[To] Mr. Wood
at Mr. Thompsons
Dear friend I Received your Letter yesterday dated 12th And I ham very sory that Mr. C. should look At it in that Light that Is factory might be considered A depot for they can be no depot whithout the Arms And other Instruments is lodged their Mr. C. whould find Im A very youseful young man for he is a very good hand either In wharp or point net And if he likes to take Im he need not be Afraid of Is factory or Any thing else for there As never been Any of them Advertised nor Is there likely to be for government Is tired of it only he cannot stay no where About here for our constables whould fetch Im Any where in England but they have got no orders to go any further he is not Afraid of Any body knowing Im because he As been Away from home ever since he whas young And therefore very few Nottingham people knows Im And he thinks he should be safe there And so do I think so he Is very mutch obliged to you for saying you will do every thing Lays in your power but he says he cannot expect you to maintain Im without work though Is parents will find Im enough to carry Im ten times As far As that And you know he Is a well drest young man And of good Aparance Is parents whant Im to go to America but he had rather come to you but stil he dose not like to come without Mr. C. would say he whould Imploy him as there Is no danger you may depend therefore he Is determined to wait here for Another Answer sooner then he will go to America, you must excuse me troubling you so mutch but we are forced to troble Any people now but he will pay you the expence of the Letters If he comes If you go up the country he Is Agreable to wait hear two or three weeks but you may depend he will be safe there If he comes And if he comes he will let you know that you may meet Im at the flying horse in calais and send whord whether he will be forced to get A pasport or not If he comes he thinks of staying In dover one day to wright to you to let you know what packet he shall come by that you may be there ready to carry Is clothes to prevent suspicion And to take him strait where you think fit dear friend will be so good As to Answer this As soon As possible you can if it is not trobling you to mutch—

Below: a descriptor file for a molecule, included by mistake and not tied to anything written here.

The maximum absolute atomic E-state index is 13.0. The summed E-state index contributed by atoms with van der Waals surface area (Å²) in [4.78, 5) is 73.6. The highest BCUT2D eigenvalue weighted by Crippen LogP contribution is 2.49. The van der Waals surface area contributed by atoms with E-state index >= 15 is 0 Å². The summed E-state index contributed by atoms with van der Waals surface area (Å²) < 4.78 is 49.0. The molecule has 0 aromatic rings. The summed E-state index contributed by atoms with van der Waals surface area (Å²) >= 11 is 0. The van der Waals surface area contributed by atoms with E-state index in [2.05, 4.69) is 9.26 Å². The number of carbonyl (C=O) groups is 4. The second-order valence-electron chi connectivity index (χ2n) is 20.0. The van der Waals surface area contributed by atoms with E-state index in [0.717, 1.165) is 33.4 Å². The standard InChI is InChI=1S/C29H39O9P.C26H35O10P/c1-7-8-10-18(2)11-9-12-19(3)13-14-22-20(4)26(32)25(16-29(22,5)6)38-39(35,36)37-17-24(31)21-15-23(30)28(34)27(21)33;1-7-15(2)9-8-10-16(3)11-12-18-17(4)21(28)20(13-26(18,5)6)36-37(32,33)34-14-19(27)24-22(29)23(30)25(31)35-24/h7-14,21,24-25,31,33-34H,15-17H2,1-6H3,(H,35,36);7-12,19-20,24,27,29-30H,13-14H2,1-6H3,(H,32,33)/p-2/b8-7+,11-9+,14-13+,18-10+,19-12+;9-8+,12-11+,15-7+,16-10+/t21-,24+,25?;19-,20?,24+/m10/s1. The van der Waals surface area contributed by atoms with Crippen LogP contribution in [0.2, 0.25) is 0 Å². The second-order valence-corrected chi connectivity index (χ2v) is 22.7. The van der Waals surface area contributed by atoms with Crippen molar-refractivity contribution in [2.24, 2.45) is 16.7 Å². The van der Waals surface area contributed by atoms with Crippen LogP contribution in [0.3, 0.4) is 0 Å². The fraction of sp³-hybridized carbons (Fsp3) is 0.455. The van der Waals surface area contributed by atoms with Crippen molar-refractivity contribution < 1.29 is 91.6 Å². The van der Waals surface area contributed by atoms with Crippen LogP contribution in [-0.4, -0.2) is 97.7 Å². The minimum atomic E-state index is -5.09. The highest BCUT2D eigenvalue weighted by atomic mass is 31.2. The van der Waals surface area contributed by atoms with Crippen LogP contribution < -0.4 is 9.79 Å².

I have some very unpleasant news to tel you whe sent a peticion up to government to save the lives of these unfortunate men that sufferd this day at Leister And whe sent it by gravener henson and Wm. Robinson And when they got there they seised gravener And put Im in the towr for I treason And told him that he had saved them troble of fetching Im so how he will get on we cannot say they gave Robinson Is answer that must have its cours but whe expect the pardon for the rest after a little time is past the men that suffer is Joshua Mitchel old crowder John Amos Thos savage Rodney Towle and william whithers slater Little Sam the desarter that worked with barton & another Basford Lad is transported for life the other 6 poor Lads suffer this day at twelve whe understand, be so good As troble Mr. C. this time And send word by return of Post And that will satisfy All trade is better here then it As been but they have begun to late And to tel us that ned Is at Leister now And they can do As they like Mr. & Mrs. henson and all give their respects to you & are all well direct as before
I remain your well wishing
April 16. 1817
This letter can be found at HO 42/163. It is a copy of the original. Although the letter is dated the 16th April 1817, and mentions the executions at Leicester as having taken place already, it is likely that it was completed and sent after the date it was started (i..e after the executions on the 17th).